Killing Lake & Pond Weeds With Salt – Is It Safe?

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An Overview of Salt For Lake & Pond Weed Control (Dosing & Safety)

cattails can be killed by salt
Salt can be used to kill invasive weeds, and works best against rhizomatous types, such as cattails and lilies. Public domain.

Aquatic ecosystems are each incredibly unique and incredibly sensitive, and around the world are facing threats from habitat destruction via human development as well as the introduction of invasive weeds. Your pond or lake is no different, and is in just as much danger of being colonized by invasive plant species.

However, you can’t use the same herbicide treatments in water as you can on land, as water bodies and their inhabitants all have precise parameters they must stay within to remain healthy – standard herbicides, and even specially formulated aquatic herbicides, can disrupt this balance and cause harm to fish and many other organisms if not used carefully and precisely. Even when used properly, these chemicals have the potential to persist in the soil and seedbank, as well as being distributed elsewhere via the water cycle.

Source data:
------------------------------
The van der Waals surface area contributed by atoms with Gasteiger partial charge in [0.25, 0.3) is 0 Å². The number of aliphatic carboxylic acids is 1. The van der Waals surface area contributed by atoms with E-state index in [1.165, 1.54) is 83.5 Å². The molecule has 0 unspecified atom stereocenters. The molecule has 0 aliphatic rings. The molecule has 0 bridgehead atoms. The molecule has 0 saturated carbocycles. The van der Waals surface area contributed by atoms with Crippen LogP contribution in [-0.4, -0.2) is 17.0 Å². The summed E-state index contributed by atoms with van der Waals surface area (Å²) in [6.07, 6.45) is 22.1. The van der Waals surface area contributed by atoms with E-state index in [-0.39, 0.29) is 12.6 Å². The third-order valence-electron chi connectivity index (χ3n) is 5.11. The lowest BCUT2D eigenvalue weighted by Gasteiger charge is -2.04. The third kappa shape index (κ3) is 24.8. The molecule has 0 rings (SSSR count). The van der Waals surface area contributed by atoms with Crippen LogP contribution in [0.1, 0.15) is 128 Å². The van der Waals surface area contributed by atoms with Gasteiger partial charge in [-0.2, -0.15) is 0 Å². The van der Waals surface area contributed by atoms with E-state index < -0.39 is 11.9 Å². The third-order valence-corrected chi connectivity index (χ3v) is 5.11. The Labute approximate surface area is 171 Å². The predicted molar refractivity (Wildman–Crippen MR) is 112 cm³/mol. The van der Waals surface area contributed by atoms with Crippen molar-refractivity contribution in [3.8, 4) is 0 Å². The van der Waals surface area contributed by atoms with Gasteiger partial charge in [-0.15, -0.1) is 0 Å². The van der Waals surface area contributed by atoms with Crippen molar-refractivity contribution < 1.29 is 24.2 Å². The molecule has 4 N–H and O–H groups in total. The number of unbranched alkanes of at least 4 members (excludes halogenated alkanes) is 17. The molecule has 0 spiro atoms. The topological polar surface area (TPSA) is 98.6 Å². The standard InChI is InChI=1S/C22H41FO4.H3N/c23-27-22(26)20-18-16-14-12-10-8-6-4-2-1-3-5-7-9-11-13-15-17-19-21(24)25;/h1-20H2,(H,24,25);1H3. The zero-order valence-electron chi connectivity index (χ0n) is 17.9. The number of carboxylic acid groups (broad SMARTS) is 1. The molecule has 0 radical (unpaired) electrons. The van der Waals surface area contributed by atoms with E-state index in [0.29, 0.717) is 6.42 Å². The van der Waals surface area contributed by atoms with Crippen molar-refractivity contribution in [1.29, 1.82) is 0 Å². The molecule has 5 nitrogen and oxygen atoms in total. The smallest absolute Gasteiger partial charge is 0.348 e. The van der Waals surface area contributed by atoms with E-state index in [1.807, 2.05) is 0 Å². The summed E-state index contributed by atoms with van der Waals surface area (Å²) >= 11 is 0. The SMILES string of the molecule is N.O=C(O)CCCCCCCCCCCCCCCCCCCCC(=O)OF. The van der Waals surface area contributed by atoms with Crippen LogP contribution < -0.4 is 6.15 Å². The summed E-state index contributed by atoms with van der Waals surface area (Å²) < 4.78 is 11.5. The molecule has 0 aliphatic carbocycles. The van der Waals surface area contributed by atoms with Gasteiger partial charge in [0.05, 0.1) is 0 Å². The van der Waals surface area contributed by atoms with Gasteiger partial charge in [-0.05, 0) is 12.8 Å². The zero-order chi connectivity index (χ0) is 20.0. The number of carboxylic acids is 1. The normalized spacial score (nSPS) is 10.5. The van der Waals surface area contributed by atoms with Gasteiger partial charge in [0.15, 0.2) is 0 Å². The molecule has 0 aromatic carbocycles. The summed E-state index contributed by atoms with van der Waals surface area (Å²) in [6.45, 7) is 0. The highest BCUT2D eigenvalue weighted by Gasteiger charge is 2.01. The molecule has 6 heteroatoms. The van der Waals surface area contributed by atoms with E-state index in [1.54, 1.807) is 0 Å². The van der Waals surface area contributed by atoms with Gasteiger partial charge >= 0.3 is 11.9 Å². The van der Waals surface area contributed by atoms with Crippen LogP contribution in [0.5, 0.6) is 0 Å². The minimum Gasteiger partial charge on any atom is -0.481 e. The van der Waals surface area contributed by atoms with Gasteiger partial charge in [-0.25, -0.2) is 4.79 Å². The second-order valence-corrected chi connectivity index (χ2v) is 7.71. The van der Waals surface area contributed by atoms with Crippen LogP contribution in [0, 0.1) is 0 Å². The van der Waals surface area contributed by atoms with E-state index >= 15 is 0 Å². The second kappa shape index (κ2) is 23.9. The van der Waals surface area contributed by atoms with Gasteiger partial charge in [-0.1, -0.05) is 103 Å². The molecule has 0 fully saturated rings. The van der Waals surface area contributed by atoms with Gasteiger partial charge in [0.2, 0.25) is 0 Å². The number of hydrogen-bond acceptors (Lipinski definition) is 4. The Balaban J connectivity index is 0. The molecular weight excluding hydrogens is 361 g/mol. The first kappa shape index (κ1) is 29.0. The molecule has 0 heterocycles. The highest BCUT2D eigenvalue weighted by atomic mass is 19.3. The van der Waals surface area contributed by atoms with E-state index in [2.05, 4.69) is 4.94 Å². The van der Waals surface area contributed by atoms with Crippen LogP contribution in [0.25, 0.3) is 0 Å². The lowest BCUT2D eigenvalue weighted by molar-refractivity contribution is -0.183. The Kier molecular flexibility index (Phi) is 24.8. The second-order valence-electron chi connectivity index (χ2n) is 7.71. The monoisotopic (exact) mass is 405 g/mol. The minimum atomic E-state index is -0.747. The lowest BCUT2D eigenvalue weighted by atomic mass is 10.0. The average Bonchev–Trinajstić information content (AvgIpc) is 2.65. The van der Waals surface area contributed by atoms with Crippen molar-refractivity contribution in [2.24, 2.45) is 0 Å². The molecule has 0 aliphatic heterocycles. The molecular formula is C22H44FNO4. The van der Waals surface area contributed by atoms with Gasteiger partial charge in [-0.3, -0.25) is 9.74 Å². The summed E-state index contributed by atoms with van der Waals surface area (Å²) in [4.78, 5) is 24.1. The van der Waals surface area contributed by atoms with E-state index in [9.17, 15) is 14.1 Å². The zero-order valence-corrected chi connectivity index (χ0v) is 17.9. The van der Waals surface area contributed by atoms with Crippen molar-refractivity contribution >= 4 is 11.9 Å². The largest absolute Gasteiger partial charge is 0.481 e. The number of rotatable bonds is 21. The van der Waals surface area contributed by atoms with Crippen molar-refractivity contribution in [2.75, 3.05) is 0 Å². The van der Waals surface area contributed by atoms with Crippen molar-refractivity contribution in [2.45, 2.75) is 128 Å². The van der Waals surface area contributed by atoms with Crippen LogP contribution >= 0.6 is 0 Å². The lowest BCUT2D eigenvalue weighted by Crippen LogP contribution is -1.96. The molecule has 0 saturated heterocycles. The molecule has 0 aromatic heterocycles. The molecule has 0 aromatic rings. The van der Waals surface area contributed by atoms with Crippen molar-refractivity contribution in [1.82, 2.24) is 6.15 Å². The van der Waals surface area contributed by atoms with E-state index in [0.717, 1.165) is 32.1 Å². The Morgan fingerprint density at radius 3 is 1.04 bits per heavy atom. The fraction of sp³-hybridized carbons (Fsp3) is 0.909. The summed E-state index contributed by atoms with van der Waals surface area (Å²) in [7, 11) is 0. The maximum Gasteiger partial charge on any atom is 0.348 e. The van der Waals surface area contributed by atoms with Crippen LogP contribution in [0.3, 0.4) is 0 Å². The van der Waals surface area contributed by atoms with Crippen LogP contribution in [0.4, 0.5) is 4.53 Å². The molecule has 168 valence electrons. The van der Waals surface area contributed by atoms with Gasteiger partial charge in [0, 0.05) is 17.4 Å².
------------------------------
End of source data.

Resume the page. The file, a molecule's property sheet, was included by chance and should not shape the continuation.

With this in mind, there are a number of more natural, alternative methods to traditional chemical treatments that, depending on the situation and the aquatic weed species that are present, may be a better option for you. Though it has its own drawbacks, utilizing salt is one of these alternative options.

How Does Salt Work to Kill Aquatic Weeds?

Rhizome roots treated with salt
Salt works by disrupting osmosis, effectively preventing the transfer of water through the plant.

Despite the fact that aquatic weeds are obviously found in water, salt kills them by disrupting osmosis and drawing water out of them – just as too much sodium dehydrates us, it does the same to plants, but only some of them.

There are some plants, known as halophytes, that are specially adapted to saltwater or brackish water in that they have thick, waxy leaves to protect their pores from salt absorption, and undergo osmosis very quickly. This means that they’re able to move salt through their roots and stems and out of their pores before the salt has a chance to damage the plant. Most plants, like those that are likely found in your pond or lake, are glycophytes, meaning that they are not tolerant of salt.